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Curaçao in the Age of Revolutions, 1795-1800

Klooster, Wim and Oostindie, Gert (eds)

From 1795 through 1800, a series of revolts rocked Curaçao, a small but strategically located Dutch colony just off the South American continent. A combination of internal and external factors produced these uprisings, in which free and enslaved islanders particiapted with various objectives. A major slave revolt in August 1795 was the opening salvo for these tumultuous five years. While this revolt is a well-known episode in Curaçaoan history, its wider Caribbean and Atlantic context is much less known. Also lacking are studies sketching a clear picture of the turbulent five years that followed. It is in these dark corners that this volume aims to shed light.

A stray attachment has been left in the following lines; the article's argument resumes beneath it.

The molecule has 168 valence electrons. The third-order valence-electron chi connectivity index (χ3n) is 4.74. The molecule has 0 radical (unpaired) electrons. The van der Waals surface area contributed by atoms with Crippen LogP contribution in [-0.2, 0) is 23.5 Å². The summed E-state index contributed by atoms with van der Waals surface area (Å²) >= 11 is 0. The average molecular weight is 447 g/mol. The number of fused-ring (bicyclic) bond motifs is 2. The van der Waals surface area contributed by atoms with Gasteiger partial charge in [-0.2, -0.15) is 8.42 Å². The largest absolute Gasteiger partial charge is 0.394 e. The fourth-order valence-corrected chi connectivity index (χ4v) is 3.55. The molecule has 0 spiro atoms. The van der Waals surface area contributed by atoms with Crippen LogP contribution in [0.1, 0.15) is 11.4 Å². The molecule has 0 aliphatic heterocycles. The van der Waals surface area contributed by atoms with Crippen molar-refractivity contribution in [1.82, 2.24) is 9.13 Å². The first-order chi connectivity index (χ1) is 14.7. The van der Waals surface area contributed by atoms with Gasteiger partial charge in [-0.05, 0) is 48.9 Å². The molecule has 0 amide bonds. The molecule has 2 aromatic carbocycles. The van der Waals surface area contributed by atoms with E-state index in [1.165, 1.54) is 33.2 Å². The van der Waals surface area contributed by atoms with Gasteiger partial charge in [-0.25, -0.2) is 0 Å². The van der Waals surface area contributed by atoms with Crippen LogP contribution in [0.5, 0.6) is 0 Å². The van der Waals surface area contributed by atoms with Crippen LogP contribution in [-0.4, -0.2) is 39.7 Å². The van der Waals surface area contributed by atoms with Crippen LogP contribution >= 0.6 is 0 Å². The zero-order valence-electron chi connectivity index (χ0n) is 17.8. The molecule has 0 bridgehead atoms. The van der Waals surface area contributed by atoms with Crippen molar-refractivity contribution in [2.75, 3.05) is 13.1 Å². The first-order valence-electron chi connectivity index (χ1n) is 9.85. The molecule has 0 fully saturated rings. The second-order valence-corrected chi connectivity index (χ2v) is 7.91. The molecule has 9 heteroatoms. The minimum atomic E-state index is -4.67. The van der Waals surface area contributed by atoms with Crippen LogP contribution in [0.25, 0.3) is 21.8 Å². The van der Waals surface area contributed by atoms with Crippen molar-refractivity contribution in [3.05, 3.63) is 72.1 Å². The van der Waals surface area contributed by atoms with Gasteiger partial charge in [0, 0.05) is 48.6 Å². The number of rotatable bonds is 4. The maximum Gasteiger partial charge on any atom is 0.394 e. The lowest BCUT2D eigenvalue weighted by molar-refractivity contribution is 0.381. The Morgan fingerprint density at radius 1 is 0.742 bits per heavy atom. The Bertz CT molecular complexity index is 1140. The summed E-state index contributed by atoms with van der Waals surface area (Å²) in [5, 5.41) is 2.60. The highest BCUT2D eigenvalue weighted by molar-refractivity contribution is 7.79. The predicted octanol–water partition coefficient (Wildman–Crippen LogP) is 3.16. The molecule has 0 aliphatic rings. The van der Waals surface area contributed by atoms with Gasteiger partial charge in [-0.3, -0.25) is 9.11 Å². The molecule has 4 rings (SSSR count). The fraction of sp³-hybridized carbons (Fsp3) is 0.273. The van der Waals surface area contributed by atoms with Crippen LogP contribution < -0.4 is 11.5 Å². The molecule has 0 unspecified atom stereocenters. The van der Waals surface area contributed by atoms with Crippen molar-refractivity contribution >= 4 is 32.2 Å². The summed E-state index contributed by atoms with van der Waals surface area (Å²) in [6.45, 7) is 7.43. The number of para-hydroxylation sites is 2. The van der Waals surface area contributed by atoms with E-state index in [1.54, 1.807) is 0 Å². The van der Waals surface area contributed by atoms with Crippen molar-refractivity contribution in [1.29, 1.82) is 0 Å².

The events discussed in this book fall squarely within the Age of Revolutions, the period that began with the onset of the American Revolution in 1775, was punctuated by the demise of the ancien régime in France, saw the establishment of a black state in Haiti, and witnessed the collapse of Spanish rule in mainland America. All of these revolutions seemed to converge by the late eighteenth century in Curaçao.
The seven contributions in this volume provide new insights in the nature of slave resistance in the Age of Revolutions, the remarkable flows of people and ideas in the late eighteenth-century Caribbean, and the unique local history of Curaçao.

Wim Klooster is Associate Professor at Clark University in Worcester (MA), USA. His most recent book is Revolutions in the Atlantic World: A Comparative History (2009).

Gert Oostindie is Director of the KITLV/Royal Netherlands Institute of Southeast Asian and Caribbean Studies and Professor of History at Leiden University.

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